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Find the Lebesgue measure of the following sets:

i) $A=\left (\cup_{n=1}^\infty [2^n, 2^n + \frac{1}{2^n}) \right)$ \ $\mathbb{Z}$

ii) $B=\left(\cup_{n=1}^\infty (n^n, n^n + \frac{1}{2^n})\right)$ $\cap$ $\mathbb{Q}$.

For i), I believe that $\mu(\cup_{n=1}^\infty [2^n, 2^n + \frac{1}{2^n}))$=$\sum_{n=1}^\infty \mu[2^n, 2^n + \frac{1}{2^n}))$. $\mu[2^n, 2^n + \frac{1}{2^n})=(2^n + \frac{1}{2^n}-2^n)=\frac{1}{2^n}$.

Therefore $\sum_{n=1}^\infty \mu[2^n, 2^n + \frac{1}{2^n}))$=$\sum_{n=1}^\infty \frac{1}{2^n} = 1$.

For ii), do I need to transform the closed interval into a half open one? Can I say that: $(n^n, n^n + \frac{1}{2^n}) \subset [n^n-\epsilon, n^n + \frac{1}{2^n})$ and then use this to find the Lebesgue measure.

I can't seem to wrap my head around this and feel like I'm heading in the complete wrong direction. Any help would be greatly appreciated! Thank you.

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    $\begingroup$ $B$ is a subset of $\mathbb{Q}$. What is the measure of $\mathbb{Q}$? $\endgroup$ – T. Bongers May 16 '16 at 3:14
  • $\begingroup$ The measure of $\mathbb{Q}$ =0. So am I right in saying that since B is a subset of $\mathbb{Q}$ we are able to say that the measure of B is also zero? $\endgroup$ – locorolo May 16 '16 at 3:24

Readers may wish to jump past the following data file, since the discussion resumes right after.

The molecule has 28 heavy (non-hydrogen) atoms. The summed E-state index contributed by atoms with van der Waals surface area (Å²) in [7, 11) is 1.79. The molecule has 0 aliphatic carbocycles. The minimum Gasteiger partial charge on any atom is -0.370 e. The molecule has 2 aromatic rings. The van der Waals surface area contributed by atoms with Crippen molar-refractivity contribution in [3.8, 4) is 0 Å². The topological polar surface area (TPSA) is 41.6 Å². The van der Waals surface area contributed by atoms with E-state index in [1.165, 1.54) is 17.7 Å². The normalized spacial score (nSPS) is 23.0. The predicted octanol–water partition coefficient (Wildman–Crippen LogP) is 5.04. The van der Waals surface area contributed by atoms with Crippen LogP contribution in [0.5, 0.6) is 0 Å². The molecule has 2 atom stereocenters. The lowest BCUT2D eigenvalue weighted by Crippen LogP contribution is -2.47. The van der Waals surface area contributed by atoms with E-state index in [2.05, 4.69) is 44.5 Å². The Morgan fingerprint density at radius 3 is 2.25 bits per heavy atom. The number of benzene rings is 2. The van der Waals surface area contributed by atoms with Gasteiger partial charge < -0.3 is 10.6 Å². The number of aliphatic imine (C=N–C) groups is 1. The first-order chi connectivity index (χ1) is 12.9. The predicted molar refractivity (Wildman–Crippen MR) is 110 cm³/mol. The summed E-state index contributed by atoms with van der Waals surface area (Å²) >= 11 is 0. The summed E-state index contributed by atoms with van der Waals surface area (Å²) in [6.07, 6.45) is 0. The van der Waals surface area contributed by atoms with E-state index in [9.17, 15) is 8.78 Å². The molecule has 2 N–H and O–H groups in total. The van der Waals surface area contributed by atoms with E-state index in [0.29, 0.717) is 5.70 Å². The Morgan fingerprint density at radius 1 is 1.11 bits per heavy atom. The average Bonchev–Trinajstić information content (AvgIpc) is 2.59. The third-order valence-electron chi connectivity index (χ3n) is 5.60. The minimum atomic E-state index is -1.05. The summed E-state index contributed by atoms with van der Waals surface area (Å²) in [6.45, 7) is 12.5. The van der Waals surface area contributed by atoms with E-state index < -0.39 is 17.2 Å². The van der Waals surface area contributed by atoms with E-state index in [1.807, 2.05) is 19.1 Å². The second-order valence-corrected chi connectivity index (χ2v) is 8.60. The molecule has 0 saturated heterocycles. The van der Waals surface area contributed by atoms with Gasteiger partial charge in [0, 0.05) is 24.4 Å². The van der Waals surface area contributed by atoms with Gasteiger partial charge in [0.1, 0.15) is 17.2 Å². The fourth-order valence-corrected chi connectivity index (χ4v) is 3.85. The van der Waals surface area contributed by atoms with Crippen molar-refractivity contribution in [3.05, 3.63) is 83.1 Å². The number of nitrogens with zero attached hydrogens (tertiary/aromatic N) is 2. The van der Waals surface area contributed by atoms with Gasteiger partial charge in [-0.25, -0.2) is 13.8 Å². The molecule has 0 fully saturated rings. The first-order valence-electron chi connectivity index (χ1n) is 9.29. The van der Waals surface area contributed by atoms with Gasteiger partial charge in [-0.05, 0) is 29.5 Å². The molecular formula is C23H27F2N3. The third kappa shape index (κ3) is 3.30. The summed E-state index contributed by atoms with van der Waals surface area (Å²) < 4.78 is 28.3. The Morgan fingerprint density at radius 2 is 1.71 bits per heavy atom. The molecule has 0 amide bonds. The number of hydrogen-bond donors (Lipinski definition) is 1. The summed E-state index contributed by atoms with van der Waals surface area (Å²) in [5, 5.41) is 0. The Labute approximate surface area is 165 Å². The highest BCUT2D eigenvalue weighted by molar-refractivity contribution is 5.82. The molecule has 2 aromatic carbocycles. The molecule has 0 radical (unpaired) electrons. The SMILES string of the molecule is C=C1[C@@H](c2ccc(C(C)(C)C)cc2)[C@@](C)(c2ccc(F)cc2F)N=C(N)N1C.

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For i), your belief can be made rigorous in the following way. First, if $N$ is a set whose Lebesgue measure is equal to $0$, then $\lambda\left(A\setminus N\right)=\lambda\left(A\right)$. Second, we can argue that the collection $\left(\left[2^n,2^n+2^{-n}\right)\right)_{n\geqslant 1}$ is a collection of pairwise disjoint sets and use $\sigma$-additivity.

For ii), if the Lebesgue measure was defined for half open interval, the we can show that singletons have measure $0$, as $\left\{x\right\}\subset \left[x,x+1/n\right)$ for any positive integer $n$. So the fact that the intervals are not half-open is not a problem. However, as pointed out by user296602, $B$ is a subset of $\mathbb Q$ which have Lebesgue measure $0$.

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